On November 6, RealNetworks, which is the parent Napster, released its 3rd quarter financials for 2019, with revenue at the music streaming service dropping precipitously as the company shifts toward B2B.
Napster generated $27.3 million in revenue for the quarter ending September 30, down 21.6% from the $34.8 million it generated in the same period 2018. When breaking this revenue down by type, the company’s direct-to-consumer revenue was $14.2 million while its B2B revenue was $13.1 million.
Cary Baker, who is the chief financial ficer RealNetworks, attributed the steep drop in revenue to declining consumer subscribers. At the same time, he indicated that this loss was somewhat fset by increased platform partner revenue.
As for RealNetworks as a whole, the company generated revenue $45 million in the 3rd quarter as opposed to $17.6 million in the same quarter a year ago, with the primary difference being the acquisition Napster. Their operating expenses also rose accordingly, from $18.2 million in the 3rd quarter 2018 to $25 million in the latest quarter. This led to an increase in operating loss, from $4.9 million to $6.3 million.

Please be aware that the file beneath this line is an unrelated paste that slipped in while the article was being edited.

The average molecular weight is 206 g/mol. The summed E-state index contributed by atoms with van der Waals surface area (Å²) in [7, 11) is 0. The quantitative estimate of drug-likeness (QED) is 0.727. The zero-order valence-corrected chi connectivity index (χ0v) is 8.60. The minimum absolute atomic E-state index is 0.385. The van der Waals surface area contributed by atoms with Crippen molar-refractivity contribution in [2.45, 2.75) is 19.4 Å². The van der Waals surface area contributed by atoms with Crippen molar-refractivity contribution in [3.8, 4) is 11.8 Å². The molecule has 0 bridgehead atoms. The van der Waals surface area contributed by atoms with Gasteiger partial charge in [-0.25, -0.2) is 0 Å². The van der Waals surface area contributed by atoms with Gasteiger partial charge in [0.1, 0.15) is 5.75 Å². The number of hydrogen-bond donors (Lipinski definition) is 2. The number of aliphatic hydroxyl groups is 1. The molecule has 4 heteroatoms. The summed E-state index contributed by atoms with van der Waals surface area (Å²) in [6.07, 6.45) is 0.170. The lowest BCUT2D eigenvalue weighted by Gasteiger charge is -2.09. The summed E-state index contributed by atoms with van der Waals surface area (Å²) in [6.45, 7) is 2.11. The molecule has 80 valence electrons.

At the beginning 2019, RealNetworks took a majority interest in Rhapsody International, Inc., which is the owner Napster.
The company now owns 84% Napster, which has since began focusing on the B2B market. Toward this end, they have signed agreements with a number companies this year, such as Univision, MQA and GNT Inc.
Founded in 1999 by Sean Parker and Shawn Fanning, Napster was a pioneer in the digital music industry, allowing people to share files, especially MP3 music files. For a time, it was exceedingly popular, until it ran afoul the music industry because copyright infringements. It has since gone through a number incarnations. In its latest one, BestBuy bought it in 2011 and merged it with Rhapsody, which was an online music store.
Among the services it now provides is music on-demand as a service to other brands, such as iHeartRadio.